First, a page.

So how does conjoint work? In layperson’s terms, the data analysis uses algorithms based on the respondent’s trade-off patterns to identify the relative importance of each feature. These data are then used to build a market simulation model that enables product marketers/managers to see how market demand changes as features are added, changed, or removed from a product offering.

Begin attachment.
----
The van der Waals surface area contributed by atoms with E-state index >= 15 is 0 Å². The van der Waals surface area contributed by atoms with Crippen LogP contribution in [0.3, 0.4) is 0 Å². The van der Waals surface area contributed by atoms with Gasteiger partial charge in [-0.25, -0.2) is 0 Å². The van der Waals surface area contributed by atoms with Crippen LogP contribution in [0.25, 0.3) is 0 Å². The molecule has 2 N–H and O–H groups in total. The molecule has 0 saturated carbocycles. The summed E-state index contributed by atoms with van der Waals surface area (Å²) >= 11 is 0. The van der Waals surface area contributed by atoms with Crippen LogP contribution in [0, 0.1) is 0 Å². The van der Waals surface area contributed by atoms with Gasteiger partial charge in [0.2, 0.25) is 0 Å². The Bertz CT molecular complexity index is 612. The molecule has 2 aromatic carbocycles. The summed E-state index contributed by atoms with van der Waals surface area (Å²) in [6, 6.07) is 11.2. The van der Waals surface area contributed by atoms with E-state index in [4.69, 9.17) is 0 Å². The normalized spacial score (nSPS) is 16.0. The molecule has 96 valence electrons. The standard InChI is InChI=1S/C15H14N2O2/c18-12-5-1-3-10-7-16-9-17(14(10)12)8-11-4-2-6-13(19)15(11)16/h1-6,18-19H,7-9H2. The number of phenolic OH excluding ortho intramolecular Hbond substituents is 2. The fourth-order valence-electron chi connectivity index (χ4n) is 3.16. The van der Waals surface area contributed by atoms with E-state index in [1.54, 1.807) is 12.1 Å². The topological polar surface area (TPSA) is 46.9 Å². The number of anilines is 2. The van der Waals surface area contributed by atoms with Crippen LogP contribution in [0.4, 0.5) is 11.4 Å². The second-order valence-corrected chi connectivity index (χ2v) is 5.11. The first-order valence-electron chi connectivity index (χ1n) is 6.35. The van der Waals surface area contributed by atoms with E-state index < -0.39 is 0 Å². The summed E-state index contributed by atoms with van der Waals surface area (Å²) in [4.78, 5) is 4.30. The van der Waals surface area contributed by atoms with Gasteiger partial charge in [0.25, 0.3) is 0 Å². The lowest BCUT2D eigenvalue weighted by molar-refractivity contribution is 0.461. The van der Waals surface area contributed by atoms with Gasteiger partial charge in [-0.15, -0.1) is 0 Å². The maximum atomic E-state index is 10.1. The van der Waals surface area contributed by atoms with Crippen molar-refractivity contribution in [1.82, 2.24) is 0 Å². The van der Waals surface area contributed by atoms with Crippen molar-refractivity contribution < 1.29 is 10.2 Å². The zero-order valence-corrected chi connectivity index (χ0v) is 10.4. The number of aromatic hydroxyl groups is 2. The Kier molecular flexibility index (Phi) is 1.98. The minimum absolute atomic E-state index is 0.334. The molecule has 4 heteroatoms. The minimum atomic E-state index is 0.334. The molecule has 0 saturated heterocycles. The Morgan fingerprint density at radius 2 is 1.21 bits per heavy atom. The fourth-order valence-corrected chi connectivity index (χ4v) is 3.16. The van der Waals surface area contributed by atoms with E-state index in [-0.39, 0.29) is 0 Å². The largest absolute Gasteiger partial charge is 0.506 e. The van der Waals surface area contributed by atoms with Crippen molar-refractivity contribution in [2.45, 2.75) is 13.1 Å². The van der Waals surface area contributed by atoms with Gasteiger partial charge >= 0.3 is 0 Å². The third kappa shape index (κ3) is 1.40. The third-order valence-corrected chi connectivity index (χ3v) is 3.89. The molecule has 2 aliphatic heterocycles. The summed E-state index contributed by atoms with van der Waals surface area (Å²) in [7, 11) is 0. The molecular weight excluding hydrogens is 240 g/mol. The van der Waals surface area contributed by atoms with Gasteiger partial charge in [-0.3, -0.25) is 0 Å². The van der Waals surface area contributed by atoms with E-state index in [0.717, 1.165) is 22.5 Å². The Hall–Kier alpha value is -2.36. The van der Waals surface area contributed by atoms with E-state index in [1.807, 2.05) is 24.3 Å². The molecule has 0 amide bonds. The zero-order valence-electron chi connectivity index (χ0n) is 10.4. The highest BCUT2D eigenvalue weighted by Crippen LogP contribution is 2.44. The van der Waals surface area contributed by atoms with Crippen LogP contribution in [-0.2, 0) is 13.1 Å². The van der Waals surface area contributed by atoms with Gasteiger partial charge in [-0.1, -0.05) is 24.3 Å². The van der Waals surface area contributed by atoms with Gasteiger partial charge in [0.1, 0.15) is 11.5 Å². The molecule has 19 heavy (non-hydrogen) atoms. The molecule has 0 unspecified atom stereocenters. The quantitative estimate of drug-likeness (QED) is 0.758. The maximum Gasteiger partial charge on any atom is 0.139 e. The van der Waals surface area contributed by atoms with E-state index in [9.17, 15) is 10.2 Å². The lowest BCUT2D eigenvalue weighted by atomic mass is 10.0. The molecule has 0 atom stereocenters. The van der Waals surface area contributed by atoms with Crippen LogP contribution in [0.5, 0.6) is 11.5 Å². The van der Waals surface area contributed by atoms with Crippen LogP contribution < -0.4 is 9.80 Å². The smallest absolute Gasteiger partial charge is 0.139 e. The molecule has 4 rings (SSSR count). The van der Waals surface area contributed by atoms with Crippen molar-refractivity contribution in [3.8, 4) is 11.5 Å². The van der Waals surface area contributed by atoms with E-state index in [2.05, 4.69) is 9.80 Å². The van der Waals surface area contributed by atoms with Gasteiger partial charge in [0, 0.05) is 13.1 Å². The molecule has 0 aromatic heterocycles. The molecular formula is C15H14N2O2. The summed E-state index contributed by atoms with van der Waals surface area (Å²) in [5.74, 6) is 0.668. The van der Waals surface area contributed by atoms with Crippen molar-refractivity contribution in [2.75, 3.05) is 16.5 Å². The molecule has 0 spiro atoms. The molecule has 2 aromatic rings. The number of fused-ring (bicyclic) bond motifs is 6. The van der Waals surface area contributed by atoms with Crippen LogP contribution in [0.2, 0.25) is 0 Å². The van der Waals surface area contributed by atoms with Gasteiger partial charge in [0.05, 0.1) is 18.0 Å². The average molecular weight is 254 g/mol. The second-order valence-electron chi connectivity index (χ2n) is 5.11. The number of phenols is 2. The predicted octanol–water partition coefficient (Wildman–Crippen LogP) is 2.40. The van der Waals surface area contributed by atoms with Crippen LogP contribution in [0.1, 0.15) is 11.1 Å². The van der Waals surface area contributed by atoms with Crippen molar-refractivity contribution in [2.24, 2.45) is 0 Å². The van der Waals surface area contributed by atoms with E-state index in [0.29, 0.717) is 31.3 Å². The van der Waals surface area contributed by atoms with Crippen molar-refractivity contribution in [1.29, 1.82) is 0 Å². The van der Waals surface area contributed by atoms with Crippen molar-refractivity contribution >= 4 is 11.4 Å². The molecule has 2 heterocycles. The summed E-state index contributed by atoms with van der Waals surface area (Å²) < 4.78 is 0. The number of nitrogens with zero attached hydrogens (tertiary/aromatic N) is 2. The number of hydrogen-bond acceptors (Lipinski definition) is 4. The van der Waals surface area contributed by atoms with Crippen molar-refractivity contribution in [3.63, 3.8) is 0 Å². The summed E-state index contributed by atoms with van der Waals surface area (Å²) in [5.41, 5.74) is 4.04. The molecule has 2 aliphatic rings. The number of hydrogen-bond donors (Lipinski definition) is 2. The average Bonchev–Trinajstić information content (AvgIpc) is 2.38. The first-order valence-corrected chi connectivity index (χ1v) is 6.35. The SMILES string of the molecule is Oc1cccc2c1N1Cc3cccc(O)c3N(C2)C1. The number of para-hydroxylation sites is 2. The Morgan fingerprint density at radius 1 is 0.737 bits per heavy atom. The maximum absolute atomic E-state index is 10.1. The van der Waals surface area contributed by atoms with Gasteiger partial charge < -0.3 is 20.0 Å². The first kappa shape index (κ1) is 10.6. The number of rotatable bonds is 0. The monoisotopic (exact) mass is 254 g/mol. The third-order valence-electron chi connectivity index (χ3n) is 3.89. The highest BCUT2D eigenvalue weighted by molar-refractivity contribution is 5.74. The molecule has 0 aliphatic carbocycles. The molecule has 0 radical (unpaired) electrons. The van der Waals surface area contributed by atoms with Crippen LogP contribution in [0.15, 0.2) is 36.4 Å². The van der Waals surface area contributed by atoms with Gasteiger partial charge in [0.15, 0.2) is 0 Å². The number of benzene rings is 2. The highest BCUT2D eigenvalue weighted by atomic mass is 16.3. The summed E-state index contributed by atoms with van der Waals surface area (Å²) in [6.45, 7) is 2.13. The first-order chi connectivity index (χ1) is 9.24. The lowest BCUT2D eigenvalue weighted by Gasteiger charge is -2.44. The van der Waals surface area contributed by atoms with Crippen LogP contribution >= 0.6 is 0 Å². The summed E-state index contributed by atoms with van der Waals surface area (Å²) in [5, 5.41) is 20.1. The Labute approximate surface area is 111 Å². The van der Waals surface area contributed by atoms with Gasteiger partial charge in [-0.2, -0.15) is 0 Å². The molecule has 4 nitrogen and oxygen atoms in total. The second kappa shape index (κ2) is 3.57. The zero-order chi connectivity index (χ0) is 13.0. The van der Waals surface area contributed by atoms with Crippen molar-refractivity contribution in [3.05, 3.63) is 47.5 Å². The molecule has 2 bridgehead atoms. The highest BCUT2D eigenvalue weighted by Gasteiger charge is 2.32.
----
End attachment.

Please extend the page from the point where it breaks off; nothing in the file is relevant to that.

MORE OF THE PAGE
As powerful as they are, trade-off techniques like conjoint analysis have limitations. At their core they work best for products that have a small set of key features that are clearly defined. Examples from the consumer electronics world include weight, battery life, size, # of ports, etc. The reliability of conjoint analysis diminishes rapidly if more than six features are included in the exercise. Many products in the B2B world have dozens of features and functionality which is too many to include effectively in a conjoint exercise. Enterprise software is a good example. Commercial printing presses are another. The features of these solutions can be grouped into broader categories such as integration and customization. However, rolling up features into a category adds ambiguity around what B2B decision makers are specifically responding to when they trade one thing off against another. You lose the specificity of feature trade off the technique is especially useful for.